A few dry jokes in the Sahara

Arriving into Marrakech we were transferred to our tour to the Sahara desert. The minivan was made up of our driver – Abdoul, and five Americans, from the West and East Coast.

After introductions, we earnestly watched our driver as he made several calls. He looked a little concerned. This early? It appeared we were waiting for one more person. As it turned out, Billy and William were the same person, not the couple Abdoul was expecting. There was something else amiss. As it turned out, the heavy rain in Marrakech translated to heavy snow in the High Atlas Mountains. The pass was blocked and we would have to travel an extra 6 hours around the mountains via Agadir.


The trip was long and arduous, but not without event. We saw a few goats precariously perched in argan trees eating the small fruit. Some enterprising locals had taken advantage of this phenomenon and tied their livestock on some branches to entice tourists to stop for a photo. We couldn’t support this.

After a full day on the road and watching Abdoul take at least 25 phone calls (he was an excellent driver by the way – Marrakech is a challenging place to learn) we made it to Dades Valley. Here we were greeted by our host who proudly displayed a photo of him playing guitar with Carlos Santana and another of him at the OK Corral and Tombstone, Arizona. We never managed to get him to play us a song, but his wife made us an amazing feast.




The following morning we were packed in the van again, this time stopping off in the Todras Valley. Tamson made a little friend in an old man selling donkey rides and also in an enemy in one child who insistently demanded she pay 30 dirhams for a photo of his three donkeys – 10 dirhams each! Tam was just taking photos and these donkeys were merely in the way…




Rissani used to be the capital of the Berber trade routes and of Morocco. The Royal Palace has now shifted to Marrakech, but the city remains the home of the royals who make the journey back every year around the date harvest. We were treated to a “Berber” lunch – a filled bread with 44 different spices. Everything in this area was a Berber joke – this was a “Berber Pizza”, mint tea was “Berber Whiskey” a donkey was a “Berber 4×4” – they laughs started wearing thin after a while. Following the main course we were treated to a show of rug throwing, where pretty much the idea is – they throw as many rugs out on the floor as possible in the hope that you might actually want to buy one. We were a bit more occupied with a malfunctioning camera and were not really interested in buying. The word ‘co-operative’ is bandied around a lot in marketplaces. These are inherently a good thing as it empowers women and supports local manufacturers, but we got the impression that some were very much co-operative by name and not by nature – male dominated and hawking similar products that we had seen before.



It was only another short trip from here to Merzouga, to see the famous dunes of Erg Chebbi. They rose up out of dirt, some up to 100 metres high. Offloading luggage and donning our makeshift turbans we walked out to the awaiting caravan. Nine belching camels awaited us.


Mounting a camel is a bit of a mission, first you have to saddle the wide hump, requiring dislocation of hips from the pelvis, then as the camel starts to stand up – back legs first, then front legs. Riding this seesaw requires a bit of rodeo skill, but once you’re up, the camel seems relatively content, each tethered to the next ones saddle. Tam named her camel Cappuccino, it tried to munch on Mitch’s turban on several occasions.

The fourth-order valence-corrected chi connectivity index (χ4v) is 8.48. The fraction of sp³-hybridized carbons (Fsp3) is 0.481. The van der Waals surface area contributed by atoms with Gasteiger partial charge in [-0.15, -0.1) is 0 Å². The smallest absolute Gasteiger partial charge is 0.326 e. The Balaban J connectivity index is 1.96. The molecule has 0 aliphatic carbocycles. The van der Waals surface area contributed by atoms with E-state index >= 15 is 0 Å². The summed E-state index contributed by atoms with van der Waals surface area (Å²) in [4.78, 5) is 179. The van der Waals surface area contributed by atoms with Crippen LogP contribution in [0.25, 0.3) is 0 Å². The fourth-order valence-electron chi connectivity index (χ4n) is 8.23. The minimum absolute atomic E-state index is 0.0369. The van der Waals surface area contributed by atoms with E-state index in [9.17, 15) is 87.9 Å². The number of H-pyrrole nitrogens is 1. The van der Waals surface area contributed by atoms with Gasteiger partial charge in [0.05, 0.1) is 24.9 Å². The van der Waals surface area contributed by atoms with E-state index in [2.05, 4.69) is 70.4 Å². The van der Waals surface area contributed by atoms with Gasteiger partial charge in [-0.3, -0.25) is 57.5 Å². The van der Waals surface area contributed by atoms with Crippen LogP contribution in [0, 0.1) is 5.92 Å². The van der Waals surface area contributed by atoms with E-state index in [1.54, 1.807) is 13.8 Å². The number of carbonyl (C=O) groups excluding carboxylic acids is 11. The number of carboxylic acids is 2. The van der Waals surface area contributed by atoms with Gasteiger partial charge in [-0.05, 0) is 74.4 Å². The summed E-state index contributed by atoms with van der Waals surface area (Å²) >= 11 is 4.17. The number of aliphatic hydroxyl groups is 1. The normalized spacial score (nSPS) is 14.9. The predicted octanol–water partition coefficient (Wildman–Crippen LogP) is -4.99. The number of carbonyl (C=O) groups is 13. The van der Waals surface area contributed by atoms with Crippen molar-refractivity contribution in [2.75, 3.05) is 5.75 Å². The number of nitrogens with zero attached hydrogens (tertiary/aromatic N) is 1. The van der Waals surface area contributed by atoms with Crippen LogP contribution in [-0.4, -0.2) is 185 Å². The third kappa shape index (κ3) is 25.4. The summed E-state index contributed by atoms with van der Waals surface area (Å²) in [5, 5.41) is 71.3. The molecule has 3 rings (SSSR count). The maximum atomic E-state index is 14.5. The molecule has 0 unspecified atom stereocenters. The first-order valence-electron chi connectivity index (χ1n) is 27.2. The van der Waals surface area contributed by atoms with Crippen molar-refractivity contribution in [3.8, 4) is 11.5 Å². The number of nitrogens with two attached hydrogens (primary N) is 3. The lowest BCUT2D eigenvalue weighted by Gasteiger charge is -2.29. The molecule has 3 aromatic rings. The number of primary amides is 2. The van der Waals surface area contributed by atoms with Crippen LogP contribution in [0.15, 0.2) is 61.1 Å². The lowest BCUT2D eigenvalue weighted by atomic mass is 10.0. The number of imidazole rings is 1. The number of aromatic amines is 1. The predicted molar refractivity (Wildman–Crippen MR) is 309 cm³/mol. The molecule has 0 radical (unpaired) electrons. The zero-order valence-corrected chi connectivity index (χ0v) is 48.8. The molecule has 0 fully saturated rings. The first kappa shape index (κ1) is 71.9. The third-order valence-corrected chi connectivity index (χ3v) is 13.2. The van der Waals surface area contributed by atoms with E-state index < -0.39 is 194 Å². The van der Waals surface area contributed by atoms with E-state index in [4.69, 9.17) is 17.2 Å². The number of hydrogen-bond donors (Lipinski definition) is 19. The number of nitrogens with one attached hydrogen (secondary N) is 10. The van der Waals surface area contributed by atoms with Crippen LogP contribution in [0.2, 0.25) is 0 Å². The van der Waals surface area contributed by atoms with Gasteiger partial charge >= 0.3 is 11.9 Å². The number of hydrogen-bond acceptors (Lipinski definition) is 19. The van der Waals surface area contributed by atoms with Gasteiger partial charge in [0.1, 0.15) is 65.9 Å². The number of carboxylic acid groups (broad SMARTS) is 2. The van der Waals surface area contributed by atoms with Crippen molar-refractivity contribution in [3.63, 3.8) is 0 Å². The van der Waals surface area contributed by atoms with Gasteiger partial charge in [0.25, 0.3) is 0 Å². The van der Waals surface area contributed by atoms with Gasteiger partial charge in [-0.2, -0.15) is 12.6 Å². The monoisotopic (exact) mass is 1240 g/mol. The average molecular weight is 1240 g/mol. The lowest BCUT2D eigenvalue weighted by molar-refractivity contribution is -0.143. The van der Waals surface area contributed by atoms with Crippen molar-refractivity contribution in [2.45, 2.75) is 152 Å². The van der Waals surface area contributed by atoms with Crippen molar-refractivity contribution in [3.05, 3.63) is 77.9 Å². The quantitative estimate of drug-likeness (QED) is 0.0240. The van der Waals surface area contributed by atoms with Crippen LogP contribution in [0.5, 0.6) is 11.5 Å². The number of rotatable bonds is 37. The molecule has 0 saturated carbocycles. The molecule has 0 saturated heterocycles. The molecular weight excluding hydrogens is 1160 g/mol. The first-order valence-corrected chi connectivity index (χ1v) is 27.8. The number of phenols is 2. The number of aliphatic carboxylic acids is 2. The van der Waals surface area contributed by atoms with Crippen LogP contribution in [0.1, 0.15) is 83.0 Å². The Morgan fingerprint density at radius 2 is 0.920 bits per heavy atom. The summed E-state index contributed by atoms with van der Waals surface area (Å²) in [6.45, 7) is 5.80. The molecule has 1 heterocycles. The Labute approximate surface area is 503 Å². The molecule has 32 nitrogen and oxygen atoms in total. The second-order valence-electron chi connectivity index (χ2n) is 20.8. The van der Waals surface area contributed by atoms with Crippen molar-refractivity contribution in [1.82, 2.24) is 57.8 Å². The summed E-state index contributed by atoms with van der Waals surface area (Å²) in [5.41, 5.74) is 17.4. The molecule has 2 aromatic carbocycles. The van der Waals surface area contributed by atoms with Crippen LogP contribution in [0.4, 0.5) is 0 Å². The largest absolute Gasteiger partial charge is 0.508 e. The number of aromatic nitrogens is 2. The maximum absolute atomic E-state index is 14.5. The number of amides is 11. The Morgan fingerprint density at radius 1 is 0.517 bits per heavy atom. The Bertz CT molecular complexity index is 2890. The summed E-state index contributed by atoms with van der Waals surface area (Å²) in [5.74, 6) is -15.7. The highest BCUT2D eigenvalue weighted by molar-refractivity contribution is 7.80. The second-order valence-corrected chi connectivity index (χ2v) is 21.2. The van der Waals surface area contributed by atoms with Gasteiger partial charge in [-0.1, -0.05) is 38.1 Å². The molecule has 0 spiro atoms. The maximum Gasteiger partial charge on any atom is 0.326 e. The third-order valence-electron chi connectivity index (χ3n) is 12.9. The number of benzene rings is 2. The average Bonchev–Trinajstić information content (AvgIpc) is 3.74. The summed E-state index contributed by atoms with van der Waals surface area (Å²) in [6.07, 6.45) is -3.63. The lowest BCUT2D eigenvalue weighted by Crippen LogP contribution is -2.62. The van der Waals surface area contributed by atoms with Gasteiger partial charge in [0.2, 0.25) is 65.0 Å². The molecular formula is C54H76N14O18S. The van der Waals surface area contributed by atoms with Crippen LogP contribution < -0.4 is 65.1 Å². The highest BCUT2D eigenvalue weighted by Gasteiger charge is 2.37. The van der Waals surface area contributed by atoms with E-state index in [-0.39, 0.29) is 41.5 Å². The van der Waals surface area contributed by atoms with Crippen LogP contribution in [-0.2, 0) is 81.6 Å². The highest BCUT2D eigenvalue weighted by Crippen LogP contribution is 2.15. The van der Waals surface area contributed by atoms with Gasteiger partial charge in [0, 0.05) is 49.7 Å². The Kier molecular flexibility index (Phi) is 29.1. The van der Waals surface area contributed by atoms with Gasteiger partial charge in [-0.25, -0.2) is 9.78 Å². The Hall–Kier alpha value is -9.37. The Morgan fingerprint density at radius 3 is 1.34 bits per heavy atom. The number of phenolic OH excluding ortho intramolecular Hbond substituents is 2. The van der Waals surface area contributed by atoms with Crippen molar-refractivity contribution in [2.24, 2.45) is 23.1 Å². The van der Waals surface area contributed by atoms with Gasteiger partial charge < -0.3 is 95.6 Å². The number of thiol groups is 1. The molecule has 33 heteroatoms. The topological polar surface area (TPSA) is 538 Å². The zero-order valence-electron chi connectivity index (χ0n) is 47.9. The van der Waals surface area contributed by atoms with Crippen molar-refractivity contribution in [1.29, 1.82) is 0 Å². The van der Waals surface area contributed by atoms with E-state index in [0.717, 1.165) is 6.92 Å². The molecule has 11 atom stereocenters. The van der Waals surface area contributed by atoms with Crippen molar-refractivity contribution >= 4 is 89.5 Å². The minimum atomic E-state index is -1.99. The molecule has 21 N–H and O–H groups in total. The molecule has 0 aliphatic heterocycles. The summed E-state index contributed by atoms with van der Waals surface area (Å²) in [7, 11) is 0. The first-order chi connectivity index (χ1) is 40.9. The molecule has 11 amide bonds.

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We rode the contours of the dunes for over an hour, admiring the sheer scale of the Sahara. Camel droppings rolled downhill and settled in small hollows, by the looks of it, there were many trips out into the desert.



Once at camp, we tried our hand at sandboarding, playing a few drums by the fire (Tam has as much rhythm as a builders hammer) and stargazing through the clouds and full moon. Overnight one of the American couples (not William and Billy) got engaged. The groom to be was an employee of TripAdvisor – working in the fraud team (apparently it is common that fake reviews are posted in this part of the world), but this was a personal trip. We guess he gave the place a five star review?




Leaving the sand dunes, we felt like we rushed our time. There looked like plenty to do, it appeared many tourists don’t like being out in the middle of the day, opting to travel early morning and in the evening.


Ait Ben Haiddou is the large Kasbah made famous for the filming of Gladiator was on our travel back. Meanwhile, we were facing a battle of our own. We didn’t know the status of the Atlas pass. So in the end we only managed an obligatory stop for a few pictures to avoid another long day in the van via Agadir. At the stop, one man tried to entertain us with a very sedated looking snake (maybe it was roadkill?) and play Mary had a little lamb on his recorder.


At the pass, we were fortunate enough to see the snow movers had done their job. What a relief. A great chance to pull aside on the road and relax with a “Berber Omelette” and knowledge that we had only another couple hours drive. In total, we amassed over 22 in a seat over 3 days. Saying our farewells to our tour group, we turned back into the Atlas mountains for our next journey to the small village of Imlil.DSC07120


In all a great trip despite the time spent in a van. Well recommended tour by Camel Safari’s.







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